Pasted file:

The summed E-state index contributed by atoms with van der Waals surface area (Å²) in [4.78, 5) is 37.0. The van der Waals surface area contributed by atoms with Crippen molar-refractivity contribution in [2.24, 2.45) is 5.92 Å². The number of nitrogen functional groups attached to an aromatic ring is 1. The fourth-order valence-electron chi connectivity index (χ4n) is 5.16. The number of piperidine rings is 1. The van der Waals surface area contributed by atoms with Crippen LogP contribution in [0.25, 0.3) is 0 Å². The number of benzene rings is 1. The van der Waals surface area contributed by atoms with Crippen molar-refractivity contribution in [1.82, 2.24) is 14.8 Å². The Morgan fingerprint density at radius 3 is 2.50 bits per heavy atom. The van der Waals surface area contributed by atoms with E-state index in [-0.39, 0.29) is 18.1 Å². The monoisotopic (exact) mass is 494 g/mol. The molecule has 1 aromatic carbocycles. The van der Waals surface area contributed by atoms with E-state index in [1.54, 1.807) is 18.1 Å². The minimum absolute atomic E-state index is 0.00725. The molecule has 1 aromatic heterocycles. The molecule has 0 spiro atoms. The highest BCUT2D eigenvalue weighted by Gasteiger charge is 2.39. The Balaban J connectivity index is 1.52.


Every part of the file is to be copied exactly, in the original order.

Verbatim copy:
The summed E-state index contributed by atoms with van der Waals surface area (Å²) in [4.78, 5) is 37.0. The van der Waals surface area contributed by atoms with Crippen molar-refractivity contribution in [2.24, 2.45) is 5.92 Å². The number of nitrogen functional groups attached to an aromatic ring is 1. The fourth-order valence-electron chi connectivity index (χ4n) is 5.16. The number of piperidine rings is 1. The van der Waals surface area contributed by atoms with Crippen LogP contribution in [0.25, 0.3) is 0 Å². The number of benzene rings is 1. The van der Waals surface area contributed by atoms with Crippen molar-refractivity contribution in [1.82, 2.24) is 14.8 Å². The Morgan fingerprint density at radius 3 is 2.50 bits per heavy atom. The van der Waals surface area contributed by atoms with E-state index in [-0.39, 0.29) is 18.1 Å². The monoisotopic (exact) mass is 494 g/mol. The molecule has 1 aromatic carbocycles. The van der Waals surface area contributed by atoms with E-state index in [1.54, 1.807) is 18.1 Å². The minimum absolute atomic E-state index is 0.00725. The molecule has 1 aromatic heterocycles. The molecule has 0 spiro atoms. The highest BCUT2D eigenvalue weighted by Gasteiger charge is 2.39. The Balaban J connectivity index is 1.52.